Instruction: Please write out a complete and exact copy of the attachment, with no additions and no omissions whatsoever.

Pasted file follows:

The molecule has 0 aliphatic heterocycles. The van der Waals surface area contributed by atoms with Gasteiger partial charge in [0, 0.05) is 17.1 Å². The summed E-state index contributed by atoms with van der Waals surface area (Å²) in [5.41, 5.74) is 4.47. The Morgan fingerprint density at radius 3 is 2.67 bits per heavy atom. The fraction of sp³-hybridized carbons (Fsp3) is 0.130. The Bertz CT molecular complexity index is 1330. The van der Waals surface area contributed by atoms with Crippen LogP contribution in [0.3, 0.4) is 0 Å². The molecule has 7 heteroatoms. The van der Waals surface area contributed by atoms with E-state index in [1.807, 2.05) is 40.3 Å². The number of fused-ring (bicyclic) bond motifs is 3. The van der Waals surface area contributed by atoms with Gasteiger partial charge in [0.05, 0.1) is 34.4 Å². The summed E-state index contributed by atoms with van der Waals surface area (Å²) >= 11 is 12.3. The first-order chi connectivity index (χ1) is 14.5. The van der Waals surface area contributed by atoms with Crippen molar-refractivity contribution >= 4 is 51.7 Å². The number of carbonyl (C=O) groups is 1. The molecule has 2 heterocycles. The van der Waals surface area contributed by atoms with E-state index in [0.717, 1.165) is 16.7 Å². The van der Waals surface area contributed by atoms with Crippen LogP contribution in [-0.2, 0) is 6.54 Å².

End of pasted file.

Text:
The molecule has 0 aliphatic heterocycles. The van der Waals surface area contributed by atoms with Gasteiger partial charge in [0, 0.05) is 17.1 Å². The summed E-state index contributed by atoms with van der Waals surface area (Å²) in [5.41, 5.74) is 4.47. The Morgan fingerprint density at radius 3 is 2.67 bits per heavy atom. The fraction of sp³-hybridized carbons (Fsp3) is 0.130. The Bertz CT molecular complexity index is 1330. The van der Waals surface area contributed by atoms with Crippen LogP contribution in [0.3, 0.4) is 0 Å². The molecule has 7 heteroatoms. The van der Waals surface area contributed by atoms with E-state index in [1.807, 2.05) is 40.3 Å². The number of fused-ring (bicyclic) bond motifs is 3. The van der Waals surface area contributed by atoms with Gasteiger partial charge in [0.05, 0.1) is 34.4 Å². The summed E-state index contributed by atoms with van der Waals surface area (Å²) >= 11 is 12.3. The first-order chi connectivity index (χ1) is 14.5. The van der Waals surface area contributed by atoms with Crippen molar-refractivity contribution >= 4 is 51.7 Å². The number of carbonyl (C=O) groups is 1. The molecule has 2 heterocycles. The van der Waals surface area contributed by atoms with E-state index in [0.717, 1.165) is 16.7 Å². The van der Waals surface area contributed by atoms with Crippen LogP contribution in [-0.2, 0) is 6.54 Å².